Recent problems with identity theft and my dedication to keeping my cyber world secure, this was a red flag to me. Was this the missing miles that they are catching up on or was this someone accessing my account? After calling American Airlines, I learned absolutely nothing and that's another problem. Call centers, with the exception of certain customer service centers not open at 8am East Coast time, don't have access to account details. She can see only what I can see and that is a problem. Dealing with issues like this require me to act fast and American's poor customer service strikes again. Just wait an hour to learn if we screwed up or someone accessed your account.

The agent did drop a hint that things behind the scene might not be as rosy as we are all lead to believe. I was rightfully upset that this took 2 months to show in their system, which is downright unacceptable. She chalked this up to problems merging the computer systems and that things were still being dealt with. Well that's news to most of us, as we were lead to believe that the merging of systems went smoothly almost a year ago, and they are still having problems?

She gave another excuse, that I should know how much is in my account. I've heard this excuse from banks before and it ended in multiple class action lawsuits for not properly updating customer accounts. Not that this is identical, but I've heard this sort of rhetoric before. I would really like to know what would have happened if I had spent 100,000 miles on a ticket, what would they have done when the 25,000 miles caught up and there wasn't 25,000 miles sitting in my account to pull from. Would they have charged me for an error on their part? This is a questions I have not gotten an answer to yet.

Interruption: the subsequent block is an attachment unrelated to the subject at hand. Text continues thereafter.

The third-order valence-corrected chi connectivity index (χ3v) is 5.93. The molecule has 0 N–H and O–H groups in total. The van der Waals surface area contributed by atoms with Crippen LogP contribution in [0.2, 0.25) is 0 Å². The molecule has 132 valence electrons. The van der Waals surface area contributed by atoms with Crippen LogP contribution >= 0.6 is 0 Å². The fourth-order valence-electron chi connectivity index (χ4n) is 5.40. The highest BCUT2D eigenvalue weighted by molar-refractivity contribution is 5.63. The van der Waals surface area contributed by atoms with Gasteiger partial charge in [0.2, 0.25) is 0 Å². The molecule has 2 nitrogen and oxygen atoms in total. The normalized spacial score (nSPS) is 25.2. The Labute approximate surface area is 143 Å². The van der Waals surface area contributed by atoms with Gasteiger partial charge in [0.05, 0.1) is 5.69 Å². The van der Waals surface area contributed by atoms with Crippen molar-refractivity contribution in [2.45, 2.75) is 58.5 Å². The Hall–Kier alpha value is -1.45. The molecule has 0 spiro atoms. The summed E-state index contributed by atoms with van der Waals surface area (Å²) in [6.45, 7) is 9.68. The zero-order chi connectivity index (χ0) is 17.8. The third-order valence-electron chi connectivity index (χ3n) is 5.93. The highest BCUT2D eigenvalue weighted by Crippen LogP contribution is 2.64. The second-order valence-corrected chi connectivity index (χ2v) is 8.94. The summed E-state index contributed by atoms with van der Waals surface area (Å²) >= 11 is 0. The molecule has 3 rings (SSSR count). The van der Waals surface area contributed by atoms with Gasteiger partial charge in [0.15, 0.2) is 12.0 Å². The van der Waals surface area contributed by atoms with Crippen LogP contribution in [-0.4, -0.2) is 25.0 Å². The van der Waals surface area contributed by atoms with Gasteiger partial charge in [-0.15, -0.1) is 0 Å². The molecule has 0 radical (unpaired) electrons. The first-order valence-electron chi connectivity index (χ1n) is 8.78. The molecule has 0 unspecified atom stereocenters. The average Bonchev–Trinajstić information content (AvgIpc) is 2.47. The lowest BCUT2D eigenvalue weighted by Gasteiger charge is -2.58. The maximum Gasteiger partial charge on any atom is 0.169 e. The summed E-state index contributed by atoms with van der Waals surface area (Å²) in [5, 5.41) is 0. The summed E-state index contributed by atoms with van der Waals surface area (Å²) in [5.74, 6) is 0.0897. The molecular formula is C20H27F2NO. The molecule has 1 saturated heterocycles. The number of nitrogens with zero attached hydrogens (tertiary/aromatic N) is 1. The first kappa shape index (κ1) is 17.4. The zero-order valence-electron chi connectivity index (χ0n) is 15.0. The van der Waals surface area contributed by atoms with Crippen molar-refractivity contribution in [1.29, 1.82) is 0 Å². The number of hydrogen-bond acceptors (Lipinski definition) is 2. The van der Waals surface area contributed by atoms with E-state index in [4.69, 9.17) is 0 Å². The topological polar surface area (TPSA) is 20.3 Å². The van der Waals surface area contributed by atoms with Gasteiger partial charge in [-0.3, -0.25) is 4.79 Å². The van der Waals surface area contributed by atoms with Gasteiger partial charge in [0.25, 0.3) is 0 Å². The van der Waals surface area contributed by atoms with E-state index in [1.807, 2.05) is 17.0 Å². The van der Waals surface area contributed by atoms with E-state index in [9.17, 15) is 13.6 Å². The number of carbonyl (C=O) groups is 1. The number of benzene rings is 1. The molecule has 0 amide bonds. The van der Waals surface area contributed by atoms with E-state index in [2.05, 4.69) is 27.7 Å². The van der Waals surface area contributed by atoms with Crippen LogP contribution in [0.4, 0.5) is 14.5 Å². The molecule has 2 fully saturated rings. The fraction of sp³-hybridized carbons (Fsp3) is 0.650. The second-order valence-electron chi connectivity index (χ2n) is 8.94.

American seems to be making misstep after misstep right now, and my choice to move to Delta get's confirmed over and over again. American, you should really start reigning things in before you start to loose customers to your competition. 

Searching Award Space Sucks!

Over the past few days, I've been looking for award flights. Right now I'm feeling like I need to provide more flight and food reviews to the website, my points are adequate to make that happen, so in the next month or two I'm hoping to find time to make this happen. Unfortunately this is a bad time with my life moving to a new location, so I've been trying to shove travel in between many different obligations, and in the short term it's not looking good, we'll see in the next month or two.



Something learned over the few days of searching award space... searching is a pain in the ass! Don't get me wrong, I see this as a challenge and actually sort of enjoy trying to find the open award space. Problems creep up all the time in this search though, knowing where to find the award space, knowing which websites show which partners and more. It gets to be incredibly complicated, and seems like this is only in order to make it more difficult to redeem points.

What would be nice is if every One World alliance member showed everyone's award availability. This is not the case, American Airlines shows 3-4 airline partners, British Airways covers more of the missing ones like Qatar, Cathay Pacific, and Japan Airlines. If you want to search partners who aren't part of the One World alliance like Etihad... well then you have to go directly to their website.